1 beaten egg

4 baked potatoes, or 2 cups hot mashed potatoes

Over low heat, in a heavy saucepan, melt the butter, add the flour, and cook stirring frequently, for about 5 minutes. Do not let this roux color. Add the hot milk, all at once, stirring rapidly with a whisk. In a minute or two the sauce will be smooth and moderately thick. Season well.

Cut the prepared cod in bite-size pieces and add it to the sauce. When everything is very hot, stir in a beaten egg, and serve over the baked potatoes, which have been split open and fluffed with a fork, or over a serving of mashed potatoes. A bit of fresh chopped parsley is nice to garnish.



1/2 cup olive oil

1 pound salt cod, prepared for cooking

Flour for dredging

1 large yellow onion, coarsely chopped

1/2 sweet red or green pepper, coarsely chopped

2 cloves garlic, finely chopped

4 to 5 medium tomatoes, peeled, seeded and chopped, or 1 large can Italian pear tomatoes, drained and chopped

Oregano, salt, fresh ground pepper to taste

1 pound small new potatoes, unpeeled, sliced 1/2 inch thick, or 1 pound waxy, all-purpose potatoes, peeled and sliced 1/2 inch thick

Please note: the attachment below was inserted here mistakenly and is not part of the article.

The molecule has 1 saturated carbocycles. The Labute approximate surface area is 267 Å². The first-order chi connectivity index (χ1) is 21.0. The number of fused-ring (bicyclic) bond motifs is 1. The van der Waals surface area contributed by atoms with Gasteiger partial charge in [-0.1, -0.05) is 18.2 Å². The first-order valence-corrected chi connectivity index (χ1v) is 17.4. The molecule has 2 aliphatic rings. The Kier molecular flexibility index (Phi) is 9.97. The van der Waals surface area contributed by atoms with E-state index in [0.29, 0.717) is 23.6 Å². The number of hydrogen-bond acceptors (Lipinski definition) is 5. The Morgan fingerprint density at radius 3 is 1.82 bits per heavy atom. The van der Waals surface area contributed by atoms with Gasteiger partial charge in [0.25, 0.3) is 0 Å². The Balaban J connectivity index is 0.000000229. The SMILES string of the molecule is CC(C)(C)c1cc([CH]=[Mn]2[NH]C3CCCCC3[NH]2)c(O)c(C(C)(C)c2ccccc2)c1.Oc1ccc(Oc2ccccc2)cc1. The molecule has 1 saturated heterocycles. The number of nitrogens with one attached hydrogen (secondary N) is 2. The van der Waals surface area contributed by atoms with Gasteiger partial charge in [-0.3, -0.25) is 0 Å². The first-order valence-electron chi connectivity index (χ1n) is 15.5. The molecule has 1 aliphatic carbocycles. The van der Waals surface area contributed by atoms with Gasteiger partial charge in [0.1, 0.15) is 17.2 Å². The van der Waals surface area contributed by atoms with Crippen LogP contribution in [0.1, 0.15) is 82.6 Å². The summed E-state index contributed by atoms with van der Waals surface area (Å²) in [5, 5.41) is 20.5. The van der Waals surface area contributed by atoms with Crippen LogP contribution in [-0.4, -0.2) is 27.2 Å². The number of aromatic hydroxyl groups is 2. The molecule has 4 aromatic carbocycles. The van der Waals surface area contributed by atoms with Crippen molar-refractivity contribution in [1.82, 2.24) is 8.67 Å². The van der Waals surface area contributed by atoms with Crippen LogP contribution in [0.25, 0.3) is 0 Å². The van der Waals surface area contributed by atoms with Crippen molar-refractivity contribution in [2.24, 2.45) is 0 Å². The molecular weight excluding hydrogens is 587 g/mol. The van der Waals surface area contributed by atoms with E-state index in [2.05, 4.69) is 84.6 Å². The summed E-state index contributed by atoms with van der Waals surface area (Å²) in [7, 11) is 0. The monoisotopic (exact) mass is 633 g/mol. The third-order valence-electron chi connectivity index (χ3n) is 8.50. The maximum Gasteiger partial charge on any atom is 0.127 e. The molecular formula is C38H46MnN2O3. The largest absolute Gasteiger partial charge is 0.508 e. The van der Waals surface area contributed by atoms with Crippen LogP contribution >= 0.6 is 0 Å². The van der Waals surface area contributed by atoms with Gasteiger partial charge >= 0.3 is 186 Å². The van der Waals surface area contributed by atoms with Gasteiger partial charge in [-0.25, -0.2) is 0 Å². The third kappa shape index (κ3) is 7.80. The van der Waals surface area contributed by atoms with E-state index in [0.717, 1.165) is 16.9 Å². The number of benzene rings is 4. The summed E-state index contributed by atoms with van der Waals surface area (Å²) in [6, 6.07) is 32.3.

3/4 cup dry white wine

A handful of black olives for garnish

Chopped fresh parsley

Cut the prepared salt cod in 1-inch squares and dredge in flour. In a large saute pan heat 1/2 cup olive oil until very hot but not smoking. Add the floured pieces of salt cod and saute very rapidly over medium high heat, turning them frequently. When crisp and light brown, remove to drain on a paper towel.

Pour off all but 2 tablespoons of the remaining oil, and in the same pan saute the prepared onions and pepper over low heat for about 5 minutes. Add the garlic and tomatoes, along with two pinches of dried oregano, a bit of salt and fresh ground pepper to taste. Simmer this sauce over medium heat for about 5 minutes or long enough to thicken it slightly.

Oil a baking dish (earthenware by choice) and arrange the slices of potato on the bottom. They should fit in overlapping layers. Place the fried salt cod pieces on the top of the potatoes. Cover with the tomato sauce and add the white wine to the dish. The liquid should not quite cover.

Bake at 375 degrees, loosely covered with foil, for about 45 minutes, or until the potatoes are tender. Remove the foil before the end of the cooking time to allow some of the liquid to evaporate. Garnish with black olives and chopped fresh parsley and serve immediately.


(4 servings)